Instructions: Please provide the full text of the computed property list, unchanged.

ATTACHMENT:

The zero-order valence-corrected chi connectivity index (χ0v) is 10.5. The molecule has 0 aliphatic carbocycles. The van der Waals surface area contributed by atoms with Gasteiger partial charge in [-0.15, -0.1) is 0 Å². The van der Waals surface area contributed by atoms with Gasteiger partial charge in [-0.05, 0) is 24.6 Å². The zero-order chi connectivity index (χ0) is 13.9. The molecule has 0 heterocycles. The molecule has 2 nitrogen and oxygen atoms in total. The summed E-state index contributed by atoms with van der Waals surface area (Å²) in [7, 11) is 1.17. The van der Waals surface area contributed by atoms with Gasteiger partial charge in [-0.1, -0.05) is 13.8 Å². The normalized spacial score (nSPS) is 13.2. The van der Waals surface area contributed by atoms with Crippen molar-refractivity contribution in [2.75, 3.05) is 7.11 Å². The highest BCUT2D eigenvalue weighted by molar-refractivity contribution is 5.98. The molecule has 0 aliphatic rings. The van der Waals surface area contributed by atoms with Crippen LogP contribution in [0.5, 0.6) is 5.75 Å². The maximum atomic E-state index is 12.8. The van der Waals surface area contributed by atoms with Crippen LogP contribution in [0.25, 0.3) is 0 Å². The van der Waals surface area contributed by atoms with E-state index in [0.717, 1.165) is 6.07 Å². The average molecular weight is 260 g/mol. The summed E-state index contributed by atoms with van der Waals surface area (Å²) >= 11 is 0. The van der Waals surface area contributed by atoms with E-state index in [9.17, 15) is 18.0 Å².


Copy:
The zero-order valence-corrected chi connectivity index (χ0v) is 10.5. The molecule has 0 aliphatic carbocycles. The van der Waals surface area contributed by atoms with Gasteiger partial charge in [-0.15, -0.1) is 0 Å². The van der Waals surface area contributed by atoms with Gasteiger partial charge in [-0.05, 0) is 24.6 Å². The zero-order chi connectivity index (χ0) is 13.9. The molecule has 0 heterocycles. The molecule has 2 nitrogen and oxygen atoms in total. The summed E-state index contributed by atoms with van der Waals surface area (Å²) in [7, 11) is 1.17. The van der Waals surface area contributed by atoms with Gasteiger partial charge in [-0.1, -0.05) is 13.8 Å². The normalized spacial score (nSPS) is 13.2. The van der Waals surface area contributed by atoms with Crippen molar-refractivity contribution in [2.75, 3.05) is 7.11 Å². The highest BCUT2D eigenvalue weighted by molar-refractivity contribution is 5.98. The molecule has 0 aliphatic rings. The van der Waals surface area contributed by atoms with Crippen LogP contribution in [0.5, 0.6) is 5.75 Å². The maximum atomic E-state index is 12.8. The van der Waals surface area contributed by atoms with Crippen LogP contribution in [0.25, 0.3) is 0 Å². The van der Waals surface area contributed by atoms with E-state index in [0.717, 1.165) is 6.07 Å². The average molecular weight is 260 g/mol. The summed E-state index contributed by atoms with van der Waals surface area (Å²) >= 11 is 0. The van der Waals surface area contributed by atoms with E-state index in [9.17, 15) is 18.0 Å².